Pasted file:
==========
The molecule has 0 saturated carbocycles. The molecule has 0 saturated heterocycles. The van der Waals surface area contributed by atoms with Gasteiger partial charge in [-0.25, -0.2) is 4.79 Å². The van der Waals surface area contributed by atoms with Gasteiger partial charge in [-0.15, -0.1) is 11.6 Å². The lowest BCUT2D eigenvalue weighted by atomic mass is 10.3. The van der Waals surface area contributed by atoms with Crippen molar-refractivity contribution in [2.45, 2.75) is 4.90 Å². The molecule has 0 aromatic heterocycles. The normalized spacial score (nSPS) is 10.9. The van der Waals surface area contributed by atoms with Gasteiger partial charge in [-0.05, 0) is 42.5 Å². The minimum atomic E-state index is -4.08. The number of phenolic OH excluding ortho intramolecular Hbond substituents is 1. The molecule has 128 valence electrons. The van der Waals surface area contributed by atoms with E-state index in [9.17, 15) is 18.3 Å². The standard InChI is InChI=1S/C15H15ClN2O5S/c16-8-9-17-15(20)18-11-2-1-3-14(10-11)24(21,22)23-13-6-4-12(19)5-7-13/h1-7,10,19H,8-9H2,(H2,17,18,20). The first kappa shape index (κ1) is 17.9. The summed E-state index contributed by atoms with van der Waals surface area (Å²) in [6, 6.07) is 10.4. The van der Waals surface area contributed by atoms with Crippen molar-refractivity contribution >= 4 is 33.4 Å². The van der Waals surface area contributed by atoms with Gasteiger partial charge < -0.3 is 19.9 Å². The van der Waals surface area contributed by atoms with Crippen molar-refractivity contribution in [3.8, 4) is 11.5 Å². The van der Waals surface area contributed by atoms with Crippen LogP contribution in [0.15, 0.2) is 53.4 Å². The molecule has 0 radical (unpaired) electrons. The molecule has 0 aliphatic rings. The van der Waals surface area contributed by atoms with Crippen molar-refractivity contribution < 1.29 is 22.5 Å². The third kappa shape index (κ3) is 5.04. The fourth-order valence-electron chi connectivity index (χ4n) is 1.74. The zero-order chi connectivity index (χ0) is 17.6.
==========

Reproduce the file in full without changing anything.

The molecule has 0 saturated carbocycles. The molecule has 0 saturated heterocycles. The van der Waals surface area contributed by atoms with Gasteiger partial charge in [-0.25, -0.2) is 4.79 Å². The van der Waals surface area contributed by atoms with Gasteiger partial charge in [-0.15, -0.1) is 11.6 Å². The lowest BCUT2D eigenvalue weighted by atomic mass is 10.3. The van der Waals surface area contributed by atoms with Crippen molar-refractivity contribution in [2.45, 2.75) is 4.90 Å². The molecule has 0 aromatic heterocycles. The normalized spacial score (nSPS) is 10.9. The van der Waals surface area contributed by atoms with Gasteiger partial charge in [-0.05, 0) is 42.5 Å². The minimum atomic E-state index is -4.08. The number of phenolic OH excluding ortho intramolecular Hbond substituents is 1. The molecule has 128 valence electrons. The van der Waals surface area contributed by atoms with E-state index in [9.17, 15) is 18.3 Å². The standard InChI is InChI=1S/C15H15ClN2O5S/c16-8-9-17-15(20)18-11-2-1-3-14(10-11)24(21,22)23-13-6-4-12(19)5-7-13/h1-7,10,19H,8-9H2,(H2,17,18,20). The first kappa shape index (κ1) is 17.9. The summed E-state index contributed by atoms with van der Waals surface area (Å²) in [6, 6.07) is 10.4. The van der Waals surface area contributed by atoms with Crippen molar-refractivity contribution >= 4 is 33.4 Å². The van der Waals surface area contributed by atoms with Gasteiger partial charge < -0.3 is 19.9 Å². The van der Waals surface area contributed by atoms with Crippen molar-refractivity contribution in [3.8, 4) is 11.5 Å². The van der Waals surface area contributed by atoms with Crippen LogP contribution in [0.15, 0.2) is 53.4 Å². The molecule has 0 radical (unpaired) electrons. The molecule has 0 aliphatic rings. The van der Waals surface area contributed by atoms with Crippen molar-refractivity contribution < 1.29 is 22.5 Å². The third kappa shape index (κ3) is 5.04. The fourth-order valence-electron chi connectivity index (χ4n) is 1.74. The zero-order chi connectivity index (χ0) is 17.6.